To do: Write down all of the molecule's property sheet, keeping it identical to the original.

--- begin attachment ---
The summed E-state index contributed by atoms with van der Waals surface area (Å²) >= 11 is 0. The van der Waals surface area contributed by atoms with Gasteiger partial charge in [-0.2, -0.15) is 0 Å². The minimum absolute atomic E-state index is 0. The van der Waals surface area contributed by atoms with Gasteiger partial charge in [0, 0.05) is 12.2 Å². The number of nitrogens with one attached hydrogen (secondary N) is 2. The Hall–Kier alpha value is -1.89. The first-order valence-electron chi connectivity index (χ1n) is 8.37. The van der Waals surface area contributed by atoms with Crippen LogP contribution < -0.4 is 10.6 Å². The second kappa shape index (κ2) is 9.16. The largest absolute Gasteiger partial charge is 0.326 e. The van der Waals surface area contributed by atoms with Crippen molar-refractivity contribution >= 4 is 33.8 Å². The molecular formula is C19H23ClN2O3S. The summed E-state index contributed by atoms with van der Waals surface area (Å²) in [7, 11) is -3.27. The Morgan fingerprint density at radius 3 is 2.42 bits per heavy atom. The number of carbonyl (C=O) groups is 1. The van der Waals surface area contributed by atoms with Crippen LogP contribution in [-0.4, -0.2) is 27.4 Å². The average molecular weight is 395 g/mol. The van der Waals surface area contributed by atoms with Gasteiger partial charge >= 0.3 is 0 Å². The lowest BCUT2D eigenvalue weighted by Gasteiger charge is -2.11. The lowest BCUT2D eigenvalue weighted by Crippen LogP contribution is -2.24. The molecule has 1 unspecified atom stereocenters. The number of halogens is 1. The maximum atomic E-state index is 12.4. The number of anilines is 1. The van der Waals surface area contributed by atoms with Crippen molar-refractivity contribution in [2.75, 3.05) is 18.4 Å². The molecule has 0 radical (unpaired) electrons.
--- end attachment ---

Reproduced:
The summed E-state index contributed by atoms with van der Waals surface area (Å²) >= 11 is 0. The van der Waals surface area contributed by atoms with Gasteiger partial charge in [-0.2, -0.15) is 0 Å². The minimum absolute atomic E-state index is 0. The van der Waals surface area contributed by atoms with Gasteiger partial charge in [0, 0.05) is 12.2 Å². The number of nitrogens with one attached hydrogen (secondary N) is 2. The Hall–Kier alpha value is -1.89. The first-order valence-electron chi connectivity index (χ1n) is 8.37. The van der Waals surface area contributed by atoms with Crippen LogP contribution < -0.4 is 10.6 Å². The second kappa shape index (κ2) is 9.16. The largest absolute Gasteiger partial charge is 0.326 e. The van der Waals surface area contributed by atoms with Crippen molar-refractivity contribution >= 4 is 33.8 Å². The molecular formula is C19H23ClN2O3S. The summed E-state index contributed by atoms with van der Waals surface area (Å²) in [7, 11) is -3.27. The Morgan fingerprint density at radius 3 is 2.42 bits per heavy atom. The number of carbonyl (C=O) groups is 1. The van der Waals surface area contributed by atoms with Crippen LogP contribution in [-0.4, -0.2) is 27.4 Å². The average molecular weight is 395 g/mol. The van der Waals surface area contributed by atoms with Gasteiger partial charge >= 0.3 is 0 Å². The lowest BCUT2D eigenvalue weighted by Gasteiger charge is -2.11. The lowest BCUT2D eigenvalue weighted by Crippen LogP contribution is -2.24. The molecule has 1 unspecified atom stereocenters. The number of halogens is 1. The maximum atomic E-state index is 12.4. The number of anilines is 1. The van der Waals surface area contributed by atoms with Crippen molar-refractivity contribution in [2.75, 3.05) is 18.4 Å². The molecule has 0 radical (unpaired) electrons.